Everything You Need to Know About SEER Ratings

What Does SEER Mean?

Having to decide on which AC is right for you? Do you know what brand is best or which size or option is the most efficient? If you don’t know this, don’t be alarmed. Most people are very overwhelmed by the large variety of HVAC products, it can be very difficult to determine which one is actually the best for you. That’s why SEER ratings were created.

SEER or Seasonal Energy Efficiency Ratio is a metric used to determine how efficient a given AC unit is. It is a ratio that measures how much cool air is created for each unit of electricity used. Thus, the higher the SEER rating, the more energy efficient the unit is. Most importantly, the more efficient the unit is, the more money you can potentially save in long-term energy costs!

SEER ratings are a critical factor to understand when choosing a new unit and can help you save hundreds of dollars. If you are a proponent of going green and helping the environment, a high SEER unit reduces waste and emissions compared to a lower SEER unit. However, the higher SEER rated units are more expensive, so it’s important to consider your unique needs and goals.

A simple way to help you understand SEER ratings is to think about the Miles Per Gallon (MPG) your car gets. You can buy a car with high MPG, but depending on how you drive and terrain, it will vary in efficiency. The same is true with a high ranking SEER AC unit. It is important to understand that efficient habits will improve any system’s performance.

Outdoor HVAC unit

The Bottom Line

All said, SEER ratings are important when considering long term efficiency and environmental impact for your unit. Higher SEER units will be more efficient but more expensive. Ultimately, it comes down to personal choice and your values for your home and family. We recommend exploring many different options when it comes to finding a new unit. Make sure to call your local TemperaturePro with any questions!

Everything You Need to Know About SEER Ratings

Don’t Be Fooled! Let’s Decode HVAC Terminology.

Don’t Be Fooled! Let’s Decode HVAC Terminology.

Have you ever had an HVAC technician in your home and they use terms you don’t understand at all? Or you call an HVAC company to describe a problem you’re having and their response includes confusing words? What are they talking about?!

You’re not an experienced HVAC technician and you don’t have the background knowledge to understand these advanced terms. But it’s important to know what your technician is talking about when it comes to YOUR heating and cooling systems.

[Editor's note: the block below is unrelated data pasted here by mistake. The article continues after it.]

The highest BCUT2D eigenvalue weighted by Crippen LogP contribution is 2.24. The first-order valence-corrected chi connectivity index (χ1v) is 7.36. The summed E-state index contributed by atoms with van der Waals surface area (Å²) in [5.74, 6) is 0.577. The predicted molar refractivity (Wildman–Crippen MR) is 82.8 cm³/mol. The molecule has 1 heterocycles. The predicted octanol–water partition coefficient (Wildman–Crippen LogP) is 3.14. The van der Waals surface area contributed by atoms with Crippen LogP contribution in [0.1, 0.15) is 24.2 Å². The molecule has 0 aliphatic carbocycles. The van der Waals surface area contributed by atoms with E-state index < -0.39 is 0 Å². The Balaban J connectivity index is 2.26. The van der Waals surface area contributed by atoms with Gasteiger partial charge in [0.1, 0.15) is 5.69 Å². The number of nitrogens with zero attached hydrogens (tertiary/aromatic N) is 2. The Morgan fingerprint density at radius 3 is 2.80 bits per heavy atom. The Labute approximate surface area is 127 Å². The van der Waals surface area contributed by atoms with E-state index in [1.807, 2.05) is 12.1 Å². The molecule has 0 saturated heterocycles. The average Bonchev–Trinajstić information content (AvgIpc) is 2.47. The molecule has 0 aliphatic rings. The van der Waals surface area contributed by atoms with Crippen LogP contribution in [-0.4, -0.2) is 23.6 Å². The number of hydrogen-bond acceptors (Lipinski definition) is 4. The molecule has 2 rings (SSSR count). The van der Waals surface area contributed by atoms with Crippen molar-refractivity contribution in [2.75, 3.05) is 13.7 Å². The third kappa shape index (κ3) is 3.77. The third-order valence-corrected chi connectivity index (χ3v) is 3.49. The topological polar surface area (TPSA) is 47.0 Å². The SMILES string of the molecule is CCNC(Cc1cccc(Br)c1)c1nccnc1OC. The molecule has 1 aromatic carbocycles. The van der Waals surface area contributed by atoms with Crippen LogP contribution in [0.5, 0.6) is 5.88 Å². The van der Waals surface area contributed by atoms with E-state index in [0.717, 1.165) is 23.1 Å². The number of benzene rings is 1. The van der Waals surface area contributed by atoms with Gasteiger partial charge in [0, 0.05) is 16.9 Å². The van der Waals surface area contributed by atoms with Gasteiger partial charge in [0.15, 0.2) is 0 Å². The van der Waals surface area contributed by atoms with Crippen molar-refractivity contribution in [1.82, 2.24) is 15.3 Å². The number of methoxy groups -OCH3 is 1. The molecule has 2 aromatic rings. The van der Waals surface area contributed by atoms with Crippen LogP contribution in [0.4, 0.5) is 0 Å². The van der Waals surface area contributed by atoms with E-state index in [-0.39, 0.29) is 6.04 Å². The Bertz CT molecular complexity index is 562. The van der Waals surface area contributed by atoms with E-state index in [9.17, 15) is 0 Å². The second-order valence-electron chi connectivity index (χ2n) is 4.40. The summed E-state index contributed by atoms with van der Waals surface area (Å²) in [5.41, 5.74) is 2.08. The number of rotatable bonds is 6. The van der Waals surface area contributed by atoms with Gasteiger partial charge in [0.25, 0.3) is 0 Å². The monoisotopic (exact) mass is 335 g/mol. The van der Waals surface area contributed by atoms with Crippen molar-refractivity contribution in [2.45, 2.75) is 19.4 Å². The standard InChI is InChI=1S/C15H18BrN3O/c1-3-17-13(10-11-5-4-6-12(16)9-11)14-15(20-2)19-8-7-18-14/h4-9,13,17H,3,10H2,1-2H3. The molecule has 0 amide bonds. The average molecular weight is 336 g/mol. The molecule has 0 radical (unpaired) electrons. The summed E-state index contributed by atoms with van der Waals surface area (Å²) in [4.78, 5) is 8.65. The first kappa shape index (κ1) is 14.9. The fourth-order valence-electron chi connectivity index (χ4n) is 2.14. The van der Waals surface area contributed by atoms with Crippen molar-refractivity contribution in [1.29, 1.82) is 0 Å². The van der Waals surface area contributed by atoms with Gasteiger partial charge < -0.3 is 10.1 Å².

We are committed to making sure our customers are well-informed about HVAC systems. That’s why we wrote this blog post!

Let’s decode some HVAC terminology you hear but might not recognize or understand…

Airflow volume: the amount of air circulated in a space measured by cubic feet per minute.

Condenser: the hot side of an air conditioner or heat pump that can transfer heat to air.

Coil: performs heat transfer to air when mounted inside an air unit or ductwork.

Damper: sheet metal plates that can be opened or closed to control the flow of air into a zone.

Compressor:  A pump that increases the pressure of refrigerant gas.

Drip pan: a container for catching material that drips from above.

Freon: the cooling agent used in most air conditioning systems that actually creates cool air.

Gas heater: space heater used to heat by burning natural gas, liquefied petroleum gas, propane or butane.

Electric heater: electrical energy is converted to heat.

Heating coil: part of system that allows electricity to act as fire.

Intermediate fluid: a liquid or gas used to transfer heat between two heat exchangers.

SEER: Seasonal Energy Efficiency Ratio; the rating of a unit for the cooling output during a typical cooling-season divided by the total electric energy input during the same period. The higher the unit’s SEER rating the more energy efficient it is.

Congrats, you’re an expert on everything HVAC now! Ok, not really, but you know more than you did before! Now that you are familiar with these terms, you are one step closer to understanding your HVAC technician and your HVAC issues.

Share this article to keep your friends well-versed in HVAC terms!